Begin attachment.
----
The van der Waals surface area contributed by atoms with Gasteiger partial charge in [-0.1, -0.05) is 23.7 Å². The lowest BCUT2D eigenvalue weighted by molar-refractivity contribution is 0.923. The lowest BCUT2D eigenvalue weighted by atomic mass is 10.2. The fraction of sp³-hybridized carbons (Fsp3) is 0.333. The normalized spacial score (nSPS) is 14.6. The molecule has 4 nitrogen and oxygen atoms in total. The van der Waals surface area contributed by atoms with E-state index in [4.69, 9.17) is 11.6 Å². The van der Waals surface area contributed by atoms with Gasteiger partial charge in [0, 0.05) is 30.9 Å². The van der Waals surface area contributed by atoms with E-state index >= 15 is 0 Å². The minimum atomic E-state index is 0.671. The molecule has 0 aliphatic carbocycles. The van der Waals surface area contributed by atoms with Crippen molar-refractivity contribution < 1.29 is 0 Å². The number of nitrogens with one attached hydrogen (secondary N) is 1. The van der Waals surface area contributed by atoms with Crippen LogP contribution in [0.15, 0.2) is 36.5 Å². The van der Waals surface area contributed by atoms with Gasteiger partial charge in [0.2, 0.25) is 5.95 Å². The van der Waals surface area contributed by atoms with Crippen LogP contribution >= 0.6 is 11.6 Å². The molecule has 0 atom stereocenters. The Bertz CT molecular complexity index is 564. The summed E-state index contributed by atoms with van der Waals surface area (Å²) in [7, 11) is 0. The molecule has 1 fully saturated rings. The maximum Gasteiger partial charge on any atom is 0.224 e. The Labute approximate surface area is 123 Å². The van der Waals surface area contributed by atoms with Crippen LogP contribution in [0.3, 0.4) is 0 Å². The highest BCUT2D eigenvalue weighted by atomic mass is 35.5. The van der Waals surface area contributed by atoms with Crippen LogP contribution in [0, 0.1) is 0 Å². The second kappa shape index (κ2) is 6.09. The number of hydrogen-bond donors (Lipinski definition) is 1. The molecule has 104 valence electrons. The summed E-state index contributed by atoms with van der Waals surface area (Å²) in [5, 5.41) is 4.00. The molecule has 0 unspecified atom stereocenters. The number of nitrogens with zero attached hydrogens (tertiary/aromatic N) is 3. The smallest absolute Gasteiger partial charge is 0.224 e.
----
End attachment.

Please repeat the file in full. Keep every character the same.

The van der Waals surface area contributed by atoms with Gasteiger partial charge in [-0.1, -0.05) is 23.7 Å². The lowest BCUT2D eigenvalue weighted by molar-refractivity contribution is 0.923. The lowest BCUT2D eigenvalue weighted by atomic mass is 10.2. The fraction of sp³-hybridized carbons (Fsp3) is 0.333. The normalized spacial score (nSPS) is 14.6. The molecule has 4 nitrogen and oxygen atoms in total. The van der Waals surface area contributed by atoms with E-state index in [4.69, 9.17) is 11.6 Å². The van der Waals surface area contributed by atoms with Gasteiger partial charge in [0, 0.05) is 30.9 Å². The van der Waals surface area contributed by atoms with E-state index >= 15 is 0 Å². The minimum atomic E-state index is 0.671. The molecule has 0 aliphatic carbocycles. The van der Waals surface area contributed by atoms with Crippen molar-refractivity contribution < 1.29 is 0 Å². The number of nitrogens with one attached hydrogen (secondary N) is 1. The van der Waals surface area contributed by atoms with Crippen LogP contribution in [0.15, 0.2) is 36.5 Å². The van der Waals surface area contributed by atoms with Gasteiger partial charge in [0.2, 0.25) is 5.95 Å². The van der Waals surface area contributed by atoms with Crippen LogP contribution >= 0.6 is 11.6 Å². The molecule has 0 atom stereocenters. The Bertz CT molecular complexity index is 564. The summed E-state index contributed by atoms with van der Waals surface area (Å²) in [7, 11) is 0. The molecule has 1 fully saturated rings. The maximum Gasteiger partial charge on any atom is 0.224 e. The Labute approximate surface area is 123 Å². The van der Waals surface area contributed by atoms with Crippen LogP contribution in [0.3, 0.4) is 0 Å². The highest BCUT2D eigenvalue weighted by atomic mass is 35.5. The van der Waals surface area contributed by atoms with Crippen LogP contribution in [0, 0.1) is 0 Å². The second kappa shape index (κ2) is 6.09. The number of hydrogen-bond donors (Lipinski definition) is 1. The molecule has 104 valence electrons. The summed E-state index contributed by atoms with van der Waals surface area (Å²) in [5, 5.41) is 4.00. The molecule has 0 unspecified atom stereocenters. The number of nitrogens with zero attached hydrogens (tertiary/aromatic N) is 3. The smallest absolute Gasteiger partial charge is 0.224 e.